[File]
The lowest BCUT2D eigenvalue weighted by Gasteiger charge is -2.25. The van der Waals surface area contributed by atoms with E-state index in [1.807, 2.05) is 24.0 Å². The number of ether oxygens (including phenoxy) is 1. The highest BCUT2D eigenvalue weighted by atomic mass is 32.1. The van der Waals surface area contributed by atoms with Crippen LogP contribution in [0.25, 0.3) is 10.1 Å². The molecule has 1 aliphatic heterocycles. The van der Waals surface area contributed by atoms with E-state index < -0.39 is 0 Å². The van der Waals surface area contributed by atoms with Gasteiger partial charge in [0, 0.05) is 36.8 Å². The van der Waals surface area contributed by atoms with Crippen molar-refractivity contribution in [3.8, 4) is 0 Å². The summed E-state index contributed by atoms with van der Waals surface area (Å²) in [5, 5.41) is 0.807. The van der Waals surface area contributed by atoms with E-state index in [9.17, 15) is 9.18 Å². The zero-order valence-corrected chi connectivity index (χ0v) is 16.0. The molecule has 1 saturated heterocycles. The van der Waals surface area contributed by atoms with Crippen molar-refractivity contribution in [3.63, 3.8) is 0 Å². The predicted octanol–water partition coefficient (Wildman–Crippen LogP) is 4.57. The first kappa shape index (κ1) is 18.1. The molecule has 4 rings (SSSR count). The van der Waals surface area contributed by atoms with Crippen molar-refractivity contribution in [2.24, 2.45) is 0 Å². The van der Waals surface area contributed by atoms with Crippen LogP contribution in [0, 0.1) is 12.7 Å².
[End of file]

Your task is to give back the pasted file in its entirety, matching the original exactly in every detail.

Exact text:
The lowest BCUT2D eigenvalue weighted by Gasteiger charge is -2.25. The van der Waals surface area contributed by atoms with E-state index in [1.807, 2.05) is 24.0 Å². The number of ether oxygens (including phenoxy) is 1. The highest BCUT2D eigenvalue weighted by atomic mass is 32.1. The van der Waals surface area contributed by atoms with Crippen LogP contribution in [0.25, 0.3) is 10.1 Å². The molecule has 1 aliphatic heterocycles. The van der Waals surface area contributed by atoms with E-state index < -0.39 is 0 Å². The van der Waals surface area contributed by atoms with Gasteiger partial charge in [0, 0.05) is 36.8 Å². The van der Waals surface area contributed by atoms with Crippen molar-refractivity contribution in [3.8, 4) is 0 Å². The summed E-state index contributed by atoms with van der Waals surface area (Å²) in [5, 5.41) is 0.807. The van der Waals surface area contributed by atoms with E-state index in [9.17, 15) is 9.18 Å². The zero-order valence-corrected chi connectivity index (χ0v) is 16.0. The molecule has 1 saturated heterocycles. The van der Waals surface area contributed by atoms with Crippen molar-refractivity contribution in [3.63, 3.8) is 0 Å². The predicted octanol–water partition coefficient (Wildman–Crippen LogP) is 4.57. The first kappa shape index (κ1) is 18.1. The molecule has 4 rings (SSSR count). The van der Waals surface area contributed by atoms with Crippen molar-refractivity contribution in [2.24, 2.45) is 0 Å². The van der Waals surface area contributed by atoms with Crippen LogP contribution in [0, 0.1) is 12.7 Å².